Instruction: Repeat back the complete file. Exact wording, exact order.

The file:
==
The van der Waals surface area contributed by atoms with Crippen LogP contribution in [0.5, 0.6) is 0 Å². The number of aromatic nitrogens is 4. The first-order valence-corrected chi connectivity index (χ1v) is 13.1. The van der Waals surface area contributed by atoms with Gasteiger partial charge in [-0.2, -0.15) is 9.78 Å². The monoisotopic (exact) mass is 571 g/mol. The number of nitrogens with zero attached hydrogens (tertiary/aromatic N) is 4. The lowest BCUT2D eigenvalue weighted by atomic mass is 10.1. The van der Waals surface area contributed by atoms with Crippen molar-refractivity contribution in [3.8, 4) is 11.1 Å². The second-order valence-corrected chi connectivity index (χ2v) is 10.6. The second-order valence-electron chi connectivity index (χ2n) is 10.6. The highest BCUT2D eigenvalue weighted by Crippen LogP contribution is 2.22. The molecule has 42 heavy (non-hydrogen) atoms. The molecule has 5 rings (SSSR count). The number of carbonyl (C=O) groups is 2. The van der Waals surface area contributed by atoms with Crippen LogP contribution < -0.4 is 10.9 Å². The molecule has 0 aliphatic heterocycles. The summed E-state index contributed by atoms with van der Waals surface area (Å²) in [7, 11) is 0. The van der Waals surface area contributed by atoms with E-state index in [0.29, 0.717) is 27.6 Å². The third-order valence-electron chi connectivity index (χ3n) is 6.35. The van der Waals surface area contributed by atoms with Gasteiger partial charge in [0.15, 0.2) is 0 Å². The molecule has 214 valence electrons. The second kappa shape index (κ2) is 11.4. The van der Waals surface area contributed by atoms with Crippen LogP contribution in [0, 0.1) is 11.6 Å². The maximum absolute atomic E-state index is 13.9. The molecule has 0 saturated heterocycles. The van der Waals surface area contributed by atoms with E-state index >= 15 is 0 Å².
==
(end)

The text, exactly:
The van der Waals surface area contributed by atoms with Crippen LogP contribution in [0.5, 0.6) is 0 Å². The number of aromatic nitrogens is 4. The first-order valence-corrected chi connectivity index (χ1v) is 13.1. The van der Waals surface area contributed by atoms with Gasteiger partial charge in [-0.2, -0.15) is 9.78 Å². The monoisotopic (exact) mass is 571 g/mol. The number of nitrogens with zero attached hydrogens (tertiary/aromatic N) is 4. The lowest BCUT2D eigenvalue weighted by atomic mass is 10.1. The van der Waals surface area contributed by atoms with Crippen molar-refractivity contribution in [3.8, 4) is 11.1 Å². The second-order valence-corrected chi connectivity index (χ2v) is 10.6. The second-order valence-electron chi connectivity index (χ2n) is 10.6. The highest BCUT2D eigenvalue weighted by Crippen LogP contribution is 2.22. The molecule has 42 heavy (non-hydrogen) atoms. The molecule has 5 rings (SSSR count). The number of carbonyl (C=O) groups is 2. The van der Waals surface area contributed by atoms with Crippen LogP contribution < -0.4 is 10.9 Å². The molecule has 0 aliphatic heterocycles. The summed E-state index contributed by atoms with van der Waals surface area (Å²) in [7, 11) is 0. The van der Waals surface area contributed by atoms with E-state index in [0.29, 0.717) is 27.6 Å². The third-order valence-electron chi connectivity index (χ3n) is 6.35. The van der Waals surface area contributed by atoms with Gasteiger partial charge in [0.15, 0.2) is 0 Å². The molecule has 214 valence electrons. The second kappa shape index (κ2) is 11.4. The van der Waals surface area contributed by atoms with Crippen LogP contribution in [0, 0.1) is 11.6 Å². The maximum absolute atomic E-state index is 13.9. The molecule has 0 saturated heterocycles. The van der Waals surface area contributed by atoms with E-state index >= 15 is 0 Å².